Video gallery - cyclosis in
by Dave Walker, UK
Still from video below
Canadian pondweed (Elodea canadensis) is often mentioned in biology and freshwater life books as one of the best subjects to demonstrate the phenomenom called cyclosis or cytoplasmic streaming. The plant thrives in my garden pond, so the onset of the long winter evenings seemed a good opportunity to try and capture some video clips ....
Preparing a slide for study: A leaf can be peeled off the stem and a small piece cut off and mounted in a little pond water under a coverslip. The leaves are only two cells thick so permits easy viewing of the cyclosis. Younger paler leaves (e.g. in buds) may show the cyclosis more clearly, especially for video capture.
Canadian pondweed. The long strands of dark green leaves in whorls of three are easily spotted if the weed is present in a pond. If the plant doesn't occur locally, a garden centre or aquarist may sell it.
Elodea is very common in the UK, although it's not a native plant and was introduced from North America (ca. middle 19th c.).
Tip of a young leaf, objective 3.5x.
The weed the author took from his garden pond in November initially showed only a small amount of cyclosis in the long thin cells of the central leaf vein. But after a few minutes of study under the microscope, the bright light and warmth of the lamp encouraged cyclosis and the chloroplasts migrated to the cell walls and started their cyclic motion.
A real time video clip in brightfield using a Russian achromatic 20x (NA 0.40) objective and 10x eyepiece.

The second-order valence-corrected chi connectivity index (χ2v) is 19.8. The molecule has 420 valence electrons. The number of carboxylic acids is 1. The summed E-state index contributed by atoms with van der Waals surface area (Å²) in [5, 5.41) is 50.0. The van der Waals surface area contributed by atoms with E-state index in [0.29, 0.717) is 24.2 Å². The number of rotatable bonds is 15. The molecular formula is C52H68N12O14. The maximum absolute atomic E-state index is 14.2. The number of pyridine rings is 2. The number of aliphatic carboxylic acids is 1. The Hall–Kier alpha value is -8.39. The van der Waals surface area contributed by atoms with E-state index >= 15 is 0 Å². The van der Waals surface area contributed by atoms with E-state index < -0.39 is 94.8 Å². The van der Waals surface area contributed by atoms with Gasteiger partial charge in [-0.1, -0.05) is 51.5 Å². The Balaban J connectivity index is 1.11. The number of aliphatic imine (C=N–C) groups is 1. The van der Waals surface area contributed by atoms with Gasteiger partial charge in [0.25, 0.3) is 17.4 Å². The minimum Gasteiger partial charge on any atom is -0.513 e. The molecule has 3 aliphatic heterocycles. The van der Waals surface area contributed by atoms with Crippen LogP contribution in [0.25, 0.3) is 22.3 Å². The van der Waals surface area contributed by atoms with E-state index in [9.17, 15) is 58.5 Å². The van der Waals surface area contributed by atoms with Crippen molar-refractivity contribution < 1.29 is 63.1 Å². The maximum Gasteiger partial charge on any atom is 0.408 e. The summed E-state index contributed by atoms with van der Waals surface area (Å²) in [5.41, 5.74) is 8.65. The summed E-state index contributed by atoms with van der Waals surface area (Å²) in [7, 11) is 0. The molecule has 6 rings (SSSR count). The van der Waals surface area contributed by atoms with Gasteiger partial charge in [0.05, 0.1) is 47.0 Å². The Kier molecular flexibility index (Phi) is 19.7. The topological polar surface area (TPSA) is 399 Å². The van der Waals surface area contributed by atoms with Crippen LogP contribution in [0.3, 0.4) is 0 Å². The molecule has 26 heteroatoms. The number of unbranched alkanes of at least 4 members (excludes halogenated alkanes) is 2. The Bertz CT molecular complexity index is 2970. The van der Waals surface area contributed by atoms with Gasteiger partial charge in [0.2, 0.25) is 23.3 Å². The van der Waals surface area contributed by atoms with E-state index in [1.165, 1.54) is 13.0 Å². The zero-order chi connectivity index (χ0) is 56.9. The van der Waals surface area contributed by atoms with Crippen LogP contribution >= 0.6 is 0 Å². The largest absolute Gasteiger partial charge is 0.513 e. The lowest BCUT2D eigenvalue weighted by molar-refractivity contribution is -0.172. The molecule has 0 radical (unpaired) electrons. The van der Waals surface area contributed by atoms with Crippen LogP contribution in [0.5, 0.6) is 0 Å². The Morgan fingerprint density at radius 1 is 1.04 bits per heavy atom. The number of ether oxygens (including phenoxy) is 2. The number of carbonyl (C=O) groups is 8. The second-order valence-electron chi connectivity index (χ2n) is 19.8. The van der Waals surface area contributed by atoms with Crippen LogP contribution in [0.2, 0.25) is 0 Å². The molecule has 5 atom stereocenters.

The slight pink hue is not an artefact, parts of the leaf do have this colour.
The videos are in avi format and use the common Cinepak Codec compression. If avis can't be viewed, click here for an animated greyscale gif (6 sec. real time autolooped, 2 frame/sec, 572kbytes).
The window may remain blank until file is downloaded,
(6 second clip autolooped, 5 frames/sec, 585kbytes).
If interested in viewing a longer 12 second clip, 1.12Mbytes, click here.
The cyclic movement of the chloroplasts is caused by the streaming of the cytoplasm. A hint of this streaming is evident as the bright band along the cell wall in the centre of the video clip above. This is clearer in visual studies, where the cytoplasm can be observed moving along the cell walls and in strands across the cells. The cells at the leaf edge of Elodea are only one cell thick and have fewer chloroplasts, so these cells may show the streaming more clearly, particularly with enhanced contrast techniques. The author's attempts to video the cytoplasm itself streaming under phase contrast weren't very successful, as the depth of field is tiny and the cytoplasm strands tended to move in and out of focus.
A number of web sites give good descriptions of the phenomenom, the underlying mechanisms and which other plant cells can be studied to show cyclosis. For example:Cytoplasmic streaming - a short summary on the Encyclopaedia Britannica site.Cell biology. Cytoplasmic streaming - an article by Bob Ridge summarising aspects of various 'streaming' studies in different plant cells, including horsetail and clover root hairs. (International Christian University, Mitaka, Tokyo). Thank you to the author who informs me that this page is an extract from a book on root hair biology. To see the contents of the chapter go to http://mac122.icu.ac.jp/rls/contents.html.Experiments in pollen and seed germination for pre-college teachers - a resource page by Dr Mary Lee Sparling (California State University) describing how to view cyclosis in both Elodea and the pollen tubes of Tradescantia.Comments to the author Comments to the author sent via our contacts page quoting page url plus : ('dwalker','')">Dave Walker are welcomed.
The plant cell - a variety of interesting experiments to study aspects of plant cells under the microscope. Includes a splendid image of a Tradescantia stamen hair cell which clearly shows the cytoplasm strands. (Univ. of Wisconsin Botany course.)
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